There’s a reason that tropes become tropes, isn’t there? But there’s also a fine line between a “trope” or homage, and a cliché. In our Books with Bite workshop, Nova and I will help you utilize the timeless, effective tropes readers will recognize (because recognition = bringing your reader one step closer to that automatic, visceral reaction that we’re all hoping to elicit with our work) – while still adding your own indelible twist to your writing.
As for my own favorite horror tropes? That’s easy!
1. Obviously number one would have to be the haunted house trope. The Haunting of Hill House, The House on Haunted Hill, The Amityville Horror…a haunted house is a classic for a reason. Residual psychic energy? Unexplained phenomena? It just works.
2. Second runner up for me would be the asylum trope. An abandoned mental hospital with crazy residual psychic energy? Or better yet, an unreliable narrator? Shutter Island, anyone? Nova Ren Suma’s The Walls Around Us is a great spin on the “institutional horror” genre.
3. Ooh, ooh, ooh: creepy circus/carnival! Cirque du Freak, Freaks, The Lost Boys. What is it about carnivals that’s so inherently disturbing? Maybe it’s the sense that at any given time, something innocent and childlike will devolve into something broken-down and sinister. A carousel with a few paint chips and a squeaky gear…pure terror. See also Joe Hill’s brilliant short story “Twittering From the Circus of the Dead.”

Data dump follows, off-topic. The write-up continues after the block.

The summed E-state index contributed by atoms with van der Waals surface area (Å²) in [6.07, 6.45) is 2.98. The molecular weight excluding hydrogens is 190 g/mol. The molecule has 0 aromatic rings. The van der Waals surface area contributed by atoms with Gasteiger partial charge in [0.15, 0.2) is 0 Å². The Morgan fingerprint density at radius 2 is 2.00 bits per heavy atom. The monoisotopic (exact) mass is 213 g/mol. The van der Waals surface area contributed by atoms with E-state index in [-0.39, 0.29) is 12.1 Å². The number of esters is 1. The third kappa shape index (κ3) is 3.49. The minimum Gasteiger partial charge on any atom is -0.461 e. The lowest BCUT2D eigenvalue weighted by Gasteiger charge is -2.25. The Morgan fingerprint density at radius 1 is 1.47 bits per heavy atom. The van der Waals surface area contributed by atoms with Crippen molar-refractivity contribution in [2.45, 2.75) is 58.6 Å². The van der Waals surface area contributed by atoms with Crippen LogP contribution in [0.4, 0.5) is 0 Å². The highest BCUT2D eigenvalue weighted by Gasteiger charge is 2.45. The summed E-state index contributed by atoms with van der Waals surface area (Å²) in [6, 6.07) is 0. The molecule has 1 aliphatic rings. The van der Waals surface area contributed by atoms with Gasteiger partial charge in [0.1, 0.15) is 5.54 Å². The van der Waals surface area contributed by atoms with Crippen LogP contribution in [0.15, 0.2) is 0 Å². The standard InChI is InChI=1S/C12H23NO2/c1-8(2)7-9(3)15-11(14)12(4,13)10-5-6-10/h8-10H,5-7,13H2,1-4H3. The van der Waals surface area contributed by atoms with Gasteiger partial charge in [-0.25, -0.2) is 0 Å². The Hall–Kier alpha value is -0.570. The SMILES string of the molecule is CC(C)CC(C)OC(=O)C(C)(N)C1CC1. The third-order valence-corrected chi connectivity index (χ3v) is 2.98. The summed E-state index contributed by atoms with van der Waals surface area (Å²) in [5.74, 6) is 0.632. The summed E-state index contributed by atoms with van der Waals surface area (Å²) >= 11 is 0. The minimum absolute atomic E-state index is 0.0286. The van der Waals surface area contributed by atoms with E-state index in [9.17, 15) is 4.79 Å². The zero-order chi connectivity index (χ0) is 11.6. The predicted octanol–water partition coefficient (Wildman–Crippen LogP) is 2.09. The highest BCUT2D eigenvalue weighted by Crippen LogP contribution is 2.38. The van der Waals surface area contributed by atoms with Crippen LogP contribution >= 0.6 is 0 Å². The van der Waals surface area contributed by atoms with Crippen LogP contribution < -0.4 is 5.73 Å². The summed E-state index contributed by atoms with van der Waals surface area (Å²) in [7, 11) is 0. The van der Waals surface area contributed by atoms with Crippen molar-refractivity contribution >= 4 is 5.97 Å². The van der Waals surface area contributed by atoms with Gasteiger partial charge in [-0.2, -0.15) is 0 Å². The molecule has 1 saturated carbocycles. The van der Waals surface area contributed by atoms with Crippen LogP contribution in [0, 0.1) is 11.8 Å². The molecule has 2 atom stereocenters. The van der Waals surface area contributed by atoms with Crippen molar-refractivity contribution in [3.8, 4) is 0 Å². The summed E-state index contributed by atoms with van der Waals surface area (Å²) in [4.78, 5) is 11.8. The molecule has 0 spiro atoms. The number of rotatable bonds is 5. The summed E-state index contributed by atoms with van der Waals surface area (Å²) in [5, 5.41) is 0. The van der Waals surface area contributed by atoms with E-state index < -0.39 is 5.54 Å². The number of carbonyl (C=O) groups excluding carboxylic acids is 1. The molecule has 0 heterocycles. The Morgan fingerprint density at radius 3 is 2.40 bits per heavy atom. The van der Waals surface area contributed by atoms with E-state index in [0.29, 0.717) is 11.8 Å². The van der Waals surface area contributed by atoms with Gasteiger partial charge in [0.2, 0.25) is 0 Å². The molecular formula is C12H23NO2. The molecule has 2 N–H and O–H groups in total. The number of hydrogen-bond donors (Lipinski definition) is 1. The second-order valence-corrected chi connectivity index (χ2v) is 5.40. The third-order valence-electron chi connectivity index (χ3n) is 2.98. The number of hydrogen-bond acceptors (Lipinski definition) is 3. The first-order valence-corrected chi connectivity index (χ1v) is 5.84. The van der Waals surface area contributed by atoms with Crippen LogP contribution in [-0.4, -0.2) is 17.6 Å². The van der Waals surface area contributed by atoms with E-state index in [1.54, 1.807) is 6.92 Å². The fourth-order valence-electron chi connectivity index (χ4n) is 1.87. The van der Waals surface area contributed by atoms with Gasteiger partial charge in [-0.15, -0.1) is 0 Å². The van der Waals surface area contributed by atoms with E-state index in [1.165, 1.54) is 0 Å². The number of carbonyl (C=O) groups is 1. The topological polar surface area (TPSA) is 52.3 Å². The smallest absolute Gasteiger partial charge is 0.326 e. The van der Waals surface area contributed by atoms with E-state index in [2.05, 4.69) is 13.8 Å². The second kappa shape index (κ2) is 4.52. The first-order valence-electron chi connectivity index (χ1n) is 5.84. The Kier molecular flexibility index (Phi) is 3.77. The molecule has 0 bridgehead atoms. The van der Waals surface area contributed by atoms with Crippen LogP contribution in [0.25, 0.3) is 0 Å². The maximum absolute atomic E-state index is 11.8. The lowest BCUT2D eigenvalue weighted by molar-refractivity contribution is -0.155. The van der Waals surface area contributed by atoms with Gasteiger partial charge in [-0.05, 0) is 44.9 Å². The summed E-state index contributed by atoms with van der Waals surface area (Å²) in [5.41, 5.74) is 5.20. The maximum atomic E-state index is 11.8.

4. Possessed dolls! I’m sure I’m not the only one who was convinced that my dolls came alive every time I turned my back. Add in a dash of evil and you’ve got Chucky. Or Betty Ren Wright’s The Dollhouse Murders.
5. Zombies, zombies, zombies. They’ve never hit the critical mass of, say, vampires or even werewolves (decaying flesh is not exactly sexy), but there’s a reason they’re perennial. From Night of the Living Dead to 28 Days Later to World War Z (read the book for a stunningly synthesized, sincere spin on the zombie apocalypse), the idea of coming back…not quite…right? Eek! Other top literary zombie picks: Courtney Sumner’s This is Not A Test and Isaac Marion’s Warm Bodies. Both have just enough humanity to make the monsters that much spookier.